by Kimberly Peterson
When I first began college at Texas Woman’s University, there was a slogan – a motto of sorts for the department: Every Body Dances.
Not everybody dances, but Every Body Dances. The distinction is important – because it necessarily includes every body: type, shape, size, age, and ability. This belief is so integral to TWU’s Department of Dance, that it radically changed how I approached movement, creativity, my body and my journey as a dance artist.
Ability is something most dancers pride themselves on: the ability to execute movement well, the ability to perform, the ability to manipulate their bodies to do as they desire. However, ability is a spectrum – and the loss of an ability need not negate the ability of an entire body. And it certainly does not consume the identity of the person.
Adaptive dance seeks to allow for differences in ability while creating high caliber performances. In essence, it treats all dancers, regardless of ability, as dancers and works within whatever levels of technique, skills, performance they bring with them. It is a deceptively simple concept – and marvelous to behold!
Two fascinating examples of great work come from DV8 Physical Theater and AXIS Dance Company.
What I find most engaging is that David Toole makes full use of his abilities. He’s not attempting to look like he has legs, he simply moves without them – furthering the creative development of movement within the pieces he dances in. I find the perspective shot from David’s level to be highly interesting, and find the movement his body attains extremely engaging. The perspective of these shots highlight the relationship between the dancers’ bodies and space which, in some instances, is much more interesting to me than the actual movement. (Video 2) David displays a level of physicality and commitment to his movement that is equally impressive!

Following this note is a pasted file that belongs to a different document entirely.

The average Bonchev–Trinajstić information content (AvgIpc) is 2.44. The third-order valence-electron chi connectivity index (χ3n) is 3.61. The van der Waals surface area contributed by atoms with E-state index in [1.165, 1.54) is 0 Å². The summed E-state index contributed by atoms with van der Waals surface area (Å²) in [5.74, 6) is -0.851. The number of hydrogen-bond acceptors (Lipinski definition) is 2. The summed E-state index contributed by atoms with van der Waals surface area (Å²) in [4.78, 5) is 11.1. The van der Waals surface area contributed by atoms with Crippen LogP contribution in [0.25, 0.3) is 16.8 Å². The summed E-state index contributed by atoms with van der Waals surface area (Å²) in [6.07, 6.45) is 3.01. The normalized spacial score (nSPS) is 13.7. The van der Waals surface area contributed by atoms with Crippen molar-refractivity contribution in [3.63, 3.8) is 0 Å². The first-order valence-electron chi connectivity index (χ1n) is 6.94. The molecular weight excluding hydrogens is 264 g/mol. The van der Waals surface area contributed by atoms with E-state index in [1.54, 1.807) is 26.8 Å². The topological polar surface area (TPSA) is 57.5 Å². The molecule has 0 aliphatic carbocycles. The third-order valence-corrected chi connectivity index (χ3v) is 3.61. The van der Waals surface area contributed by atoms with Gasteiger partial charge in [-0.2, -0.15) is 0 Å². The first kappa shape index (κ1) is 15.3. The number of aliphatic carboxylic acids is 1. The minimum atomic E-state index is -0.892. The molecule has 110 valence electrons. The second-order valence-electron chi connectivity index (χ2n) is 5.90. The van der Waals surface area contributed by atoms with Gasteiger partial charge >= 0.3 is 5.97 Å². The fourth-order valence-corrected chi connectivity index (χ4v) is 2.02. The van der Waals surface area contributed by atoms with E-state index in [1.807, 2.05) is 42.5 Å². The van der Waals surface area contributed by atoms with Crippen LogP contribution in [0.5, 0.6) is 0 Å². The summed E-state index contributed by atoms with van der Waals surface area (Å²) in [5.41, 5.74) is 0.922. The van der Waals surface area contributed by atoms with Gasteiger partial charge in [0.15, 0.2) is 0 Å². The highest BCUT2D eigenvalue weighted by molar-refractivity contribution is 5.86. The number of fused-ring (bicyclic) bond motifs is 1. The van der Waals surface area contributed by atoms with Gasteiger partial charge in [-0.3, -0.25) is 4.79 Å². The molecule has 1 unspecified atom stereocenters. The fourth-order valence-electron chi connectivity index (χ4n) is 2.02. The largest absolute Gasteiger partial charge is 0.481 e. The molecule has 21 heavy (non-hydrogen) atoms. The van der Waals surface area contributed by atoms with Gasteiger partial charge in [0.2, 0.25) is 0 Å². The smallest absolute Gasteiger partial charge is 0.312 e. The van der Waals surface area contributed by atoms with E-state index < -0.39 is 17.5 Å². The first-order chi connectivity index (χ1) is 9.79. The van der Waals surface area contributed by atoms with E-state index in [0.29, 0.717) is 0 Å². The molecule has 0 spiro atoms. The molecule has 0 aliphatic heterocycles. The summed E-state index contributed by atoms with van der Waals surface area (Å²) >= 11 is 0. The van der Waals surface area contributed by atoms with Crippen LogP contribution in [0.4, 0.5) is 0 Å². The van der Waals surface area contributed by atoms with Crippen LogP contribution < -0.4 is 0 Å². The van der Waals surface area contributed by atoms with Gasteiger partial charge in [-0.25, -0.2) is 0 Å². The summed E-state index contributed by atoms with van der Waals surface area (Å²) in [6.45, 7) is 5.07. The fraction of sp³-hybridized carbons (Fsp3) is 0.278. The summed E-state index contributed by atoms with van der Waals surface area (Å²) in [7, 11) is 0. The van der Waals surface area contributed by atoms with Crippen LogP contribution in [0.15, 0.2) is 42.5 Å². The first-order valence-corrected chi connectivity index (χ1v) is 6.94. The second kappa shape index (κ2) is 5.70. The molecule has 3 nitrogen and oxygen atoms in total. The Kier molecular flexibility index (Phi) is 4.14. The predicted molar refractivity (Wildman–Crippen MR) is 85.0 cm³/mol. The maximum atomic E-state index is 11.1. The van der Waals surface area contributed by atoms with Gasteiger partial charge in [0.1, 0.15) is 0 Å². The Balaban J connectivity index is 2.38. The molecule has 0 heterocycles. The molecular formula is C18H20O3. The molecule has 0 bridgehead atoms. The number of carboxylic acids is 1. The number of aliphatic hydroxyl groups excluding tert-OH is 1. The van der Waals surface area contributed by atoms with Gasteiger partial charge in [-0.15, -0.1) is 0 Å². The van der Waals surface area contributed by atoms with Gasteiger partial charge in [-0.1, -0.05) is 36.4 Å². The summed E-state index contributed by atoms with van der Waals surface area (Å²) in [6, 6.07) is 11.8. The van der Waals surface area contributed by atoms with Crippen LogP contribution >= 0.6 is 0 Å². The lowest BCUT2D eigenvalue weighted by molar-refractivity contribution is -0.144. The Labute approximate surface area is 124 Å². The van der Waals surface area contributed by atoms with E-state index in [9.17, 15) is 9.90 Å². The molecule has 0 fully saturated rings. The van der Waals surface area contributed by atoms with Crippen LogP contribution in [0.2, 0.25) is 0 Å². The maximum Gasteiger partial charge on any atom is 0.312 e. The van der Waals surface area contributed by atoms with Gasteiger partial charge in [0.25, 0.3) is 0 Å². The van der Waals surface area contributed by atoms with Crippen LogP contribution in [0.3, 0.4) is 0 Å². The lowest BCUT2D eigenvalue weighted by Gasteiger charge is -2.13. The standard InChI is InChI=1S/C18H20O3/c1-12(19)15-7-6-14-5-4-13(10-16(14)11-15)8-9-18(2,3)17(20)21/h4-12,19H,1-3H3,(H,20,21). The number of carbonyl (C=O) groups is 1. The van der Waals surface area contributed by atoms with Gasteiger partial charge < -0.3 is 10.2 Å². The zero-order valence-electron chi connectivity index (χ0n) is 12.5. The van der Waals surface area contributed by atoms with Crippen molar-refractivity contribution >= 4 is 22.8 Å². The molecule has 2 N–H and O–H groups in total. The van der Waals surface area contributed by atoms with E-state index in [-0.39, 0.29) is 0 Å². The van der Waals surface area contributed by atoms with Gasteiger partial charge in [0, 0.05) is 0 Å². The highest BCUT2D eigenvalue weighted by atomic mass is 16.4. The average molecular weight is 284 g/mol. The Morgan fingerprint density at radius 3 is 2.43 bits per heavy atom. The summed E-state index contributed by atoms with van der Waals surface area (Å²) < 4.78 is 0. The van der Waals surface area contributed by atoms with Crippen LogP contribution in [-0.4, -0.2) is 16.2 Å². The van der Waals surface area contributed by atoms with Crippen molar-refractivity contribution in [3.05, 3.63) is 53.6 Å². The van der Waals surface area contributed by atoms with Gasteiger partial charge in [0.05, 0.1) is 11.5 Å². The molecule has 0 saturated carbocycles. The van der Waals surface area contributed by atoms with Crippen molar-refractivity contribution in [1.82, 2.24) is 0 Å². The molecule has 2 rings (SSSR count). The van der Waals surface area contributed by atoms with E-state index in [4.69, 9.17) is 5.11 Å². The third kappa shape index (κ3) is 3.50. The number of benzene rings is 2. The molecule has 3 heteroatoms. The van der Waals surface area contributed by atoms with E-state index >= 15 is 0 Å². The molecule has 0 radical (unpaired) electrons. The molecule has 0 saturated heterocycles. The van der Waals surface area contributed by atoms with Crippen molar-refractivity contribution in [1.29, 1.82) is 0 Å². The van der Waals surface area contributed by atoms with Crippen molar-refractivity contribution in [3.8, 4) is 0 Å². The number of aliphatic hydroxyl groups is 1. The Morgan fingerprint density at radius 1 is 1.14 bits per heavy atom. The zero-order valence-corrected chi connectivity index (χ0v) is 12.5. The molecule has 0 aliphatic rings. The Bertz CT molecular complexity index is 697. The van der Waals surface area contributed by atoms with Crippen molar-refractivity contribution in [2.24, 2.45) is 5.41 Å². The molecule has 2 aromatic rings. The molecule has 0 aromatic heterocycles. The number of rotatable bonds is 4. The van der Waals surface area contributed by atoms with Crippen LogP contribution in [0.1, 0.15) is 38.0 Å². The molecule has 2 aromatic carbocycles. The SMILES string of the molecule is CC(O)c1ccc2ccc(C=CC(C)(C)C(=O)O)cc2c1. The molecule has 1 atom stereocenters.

AXIS Dance Company, who you may remember as a guest performance from So You Think You Can Dance, has stunning work involving a wheelchair.
The fantastic movement made with the bodies they have, highlights their ability rather than the differences between them. The movement varies in tempo and intensity, dynamically pushing the limits of what is “safe” into realms that are both interesting and captivating. I was especially excited to see that they utilized the full range of possibilities with the chair: using the chair off balance (1:27, 1:31, 2:16), utilizing weight sharing (:45-:51) from both partners (3:15), both physically initiating (1:14) and receiving partnering (1:20), and was especially excited to witness the chair in use for counter-balance (1:00) and the initiation of bodily momentum (3:00). The choreographer, Alex Ketley, really utilized Rodney Bell and engaged his whole body, which includes the use of a wheelchair.
However, there is no condescension, no “inspirational” tone. There are just artists, doing what they cannot help but do – dance beautifully. However, this lack of “inspiration” is important. While it is always enlightening and exhilarating to see amazing work, we do the dancers a disservice if we only focus on what ails them – or what makes them different. What is most important in a dance work, has to be what the work is saying to you, the communication and dialogue happening between you, the dancers and the choreographer. We take away the beauty and magic of that moment by reducing the whole to the sum of their parts.
Accepting that no body is the same, that no mind thinks alike, that no one interpretation of movement can encompass the whole of the experience – this is what makes our medium a lived art, an experience rather than a stagnant piece.
Every Body Dances.